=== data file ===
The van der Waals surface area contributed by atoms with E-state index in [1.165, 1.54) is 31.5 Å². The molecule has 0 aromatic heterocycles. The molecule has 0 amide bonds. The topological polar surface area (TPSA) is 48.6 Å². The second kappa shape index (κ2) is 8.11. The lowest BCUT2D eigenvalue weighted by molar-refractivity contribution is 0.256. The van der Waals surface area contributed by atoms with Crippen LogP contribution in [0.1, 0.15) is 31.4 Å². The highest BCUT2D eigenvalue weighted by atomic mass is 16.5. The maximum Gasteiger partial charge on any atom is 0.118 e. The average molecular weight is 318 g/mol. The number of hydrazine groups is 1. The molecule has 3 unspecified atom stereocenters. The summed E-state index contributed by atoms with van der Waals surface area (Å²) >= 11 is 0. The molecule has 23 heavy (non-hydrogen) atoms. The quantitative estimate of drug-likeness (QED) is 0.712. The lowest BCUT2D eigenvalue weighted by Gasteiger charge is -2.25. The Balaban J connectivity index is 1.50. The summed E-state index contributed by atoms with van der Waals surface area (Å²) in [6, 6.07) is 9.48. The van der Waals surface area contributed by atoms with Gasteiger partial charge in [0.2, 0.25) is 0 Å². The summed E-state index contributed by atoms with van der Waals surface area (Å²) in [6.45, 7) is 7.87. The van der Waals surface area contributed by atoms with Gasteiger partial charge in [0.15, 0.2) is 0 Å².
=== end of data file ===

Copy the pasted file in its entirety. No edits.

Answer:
The van der Waals surface area contributed by atoms with E-state index in [1.165, 1.54) is 31.5 Å². The molecule has 0 aromatic heterocycles. The molecule has 0 amide bonds. The topological polar surface area (TPSA) is 48.6 Å². The second kappa shape index (κ2) is 8.11. The lowest BCUT2D eigenvalue weighted by molar-refractivity contribution is 0.256. The van der Waals surface area contributed by atoms with Crippen LogP contribution in [0.1, 0.15) is 31.4 Å². The highest BCUT2D eigenvalue weighted by atomic mass is 16.5. The maximum Gasteiger partial charge on any atom is 0.118 e. The average molecular weight is 318 g/mol. The number of hydrazine groups is 1. The molecule has 3 unspecified atom stereocenters. The summed E-state index contributed by atoms with van der Waals surface area (Å²) >= 11 is 0. The molecule has 23 heavy (non-hydrogen) atoms. The quantitative estimate of drug-likeness (QED) is 0.712. The lowest BCUT2D eigenvalue weighted by Gasteiger charge is -2.25. The Balaban J connectivity index is 1.50. The summed E-state index contributed by atoms with van der Waals surface area (Å²) in [6, 6.07) is 9.48. The van der Waals surface area contributed by atoms with Gasteiger partial charge in [0.2, 0.25) is 0 Å². The summed E-state index contributed by atoms with van der Waals surface area (Å²) in [6.45, 7) is 7.87. The van der Waals surface area contributed by atoms with Gasteiger partial charge in [0.15, 0.2) is 0 Å².